• by blind biker (1066130) on Monday March 01, 2010 @03:46AM (#31312934) Journal

      OK, let's see: the Dubai police has, so far, incriminated 26 suspects which have fled the country, two of them to Iran. The only individuals actually captured by the Dubai police are 3 Palestinians. (That would make the number of operatives equal to 29). Additionally, the police actually found succinylcholine (a muscle relaxant) in Mabhouh's blood (so he wouldn't fight back when, allegedly, smothered with a pillow). Some of the passports used by the alleged operatives belong to Israeli citizens (7 of them, IIRC).

      You don't see any problem with these?

      First of all, 29 operatives - that's a recipe for disaster; the more people involved, the higher the likelihood for an error. Mossad has used two to four people in the past, even for much higher profile targets (we know this from the few botched missions). As for how much does adding people to the operation increase the likelihood for error, it's given by the formula 1 - (1 - q)^n, where q is the likelihood that one agent will screw up, and n is the number of participating agents.
      Secondly, no Israeli agent would flee to Iran - because it's a paranoidly tightly controlled police state.
      Thirdly, Mossad would never use identities stolen from Israeli citizens, as that would endanger the lives of said citizens (and protecting lives of Israeli citizens is one of Mossad's raison d'etre), AND it would point a giant flashing sign at Israel. Mossad doesn't need to use Israeli citizen's identities.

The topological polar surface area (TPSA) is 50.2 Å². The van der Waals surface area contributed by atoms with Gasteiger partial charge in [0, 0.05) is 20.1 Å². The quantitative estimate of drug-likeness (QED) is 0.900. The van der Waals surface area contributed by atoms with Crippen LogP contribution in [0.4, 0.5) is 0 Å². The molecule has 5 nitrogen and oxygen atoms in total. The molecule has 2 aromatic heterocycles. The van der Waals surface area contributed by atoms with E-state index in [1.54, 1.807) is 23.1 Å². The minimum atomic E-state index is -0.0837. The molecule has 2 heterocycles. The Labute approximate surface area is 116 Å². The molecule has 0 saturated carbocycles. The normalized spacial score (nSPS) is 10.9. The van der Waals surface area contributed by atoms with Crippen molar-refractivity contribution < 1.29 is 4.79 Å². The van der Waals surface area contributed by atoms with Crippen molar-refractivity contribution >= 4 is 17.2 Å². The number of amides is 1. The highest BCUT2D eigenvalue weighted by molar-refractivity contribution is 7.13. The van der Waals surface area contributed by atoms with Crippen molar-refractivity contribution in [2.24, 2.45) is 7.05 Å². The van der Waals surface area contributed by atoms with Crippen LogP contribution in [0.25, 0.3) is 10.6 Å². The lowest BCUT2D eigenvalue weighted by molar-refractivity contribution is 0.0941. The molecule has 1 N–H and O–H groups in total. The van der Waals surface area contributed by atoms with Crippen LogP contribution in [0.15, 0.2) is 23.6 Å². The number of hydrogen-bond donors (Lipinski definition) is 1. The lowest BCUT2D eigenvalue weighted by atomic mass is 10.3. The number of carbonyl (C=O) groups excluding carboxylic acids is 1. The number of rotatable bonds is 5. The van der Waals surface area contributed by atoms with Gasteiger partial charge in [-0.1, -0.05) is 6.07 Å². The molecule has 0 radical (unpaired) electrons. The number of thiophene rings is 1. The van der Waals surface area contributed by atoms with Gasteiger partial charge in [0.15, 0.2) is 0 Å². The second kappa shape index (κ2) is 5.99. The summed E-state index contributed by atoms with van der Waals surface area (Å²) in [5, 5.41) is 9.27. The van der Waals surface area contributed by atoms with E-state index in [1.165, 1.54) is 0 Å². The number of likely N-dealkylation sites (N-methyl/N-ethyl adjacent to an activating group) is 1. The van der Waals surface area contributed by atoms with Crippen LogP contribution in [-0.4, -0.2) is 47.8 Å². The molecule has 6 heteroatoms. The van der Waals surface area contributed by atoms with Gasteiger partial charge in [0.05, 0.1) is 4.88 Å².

Fourthly, Mossad does not leave traces behind them. Their targets have historically been either shot or their death defied forensics.
      Fifthly, the only captured people are Palestinians. This would point at the involvement of Fatah rather than Israel.

      The whole operation, while successful, seems mired in sloppiness (having such a large group of people involved, all of them identified - WTF? And leaving evidence at the scene etc. etc.), which should be enough to discredit the claim that Mossad was in involved.

      • by IgnoramusMaximus (692000) on Monday March 01, 2010 @04:47AM (#31313234)

        ... Mossad has used two to four people in the past, even for much higher profile targets (we know this from the few botched missions) ... which should be enough to discredit the claim that Mossad was in involved ....

        You've confused propaganda about Mossad activities spread by Israel and US-dwelling Israeli citizens (many of them in positions of great power in US media and entertainment industries) which was until not so long ago the "dominant" view in the absence of the Internet and ubiquitous digital cameras, with reality.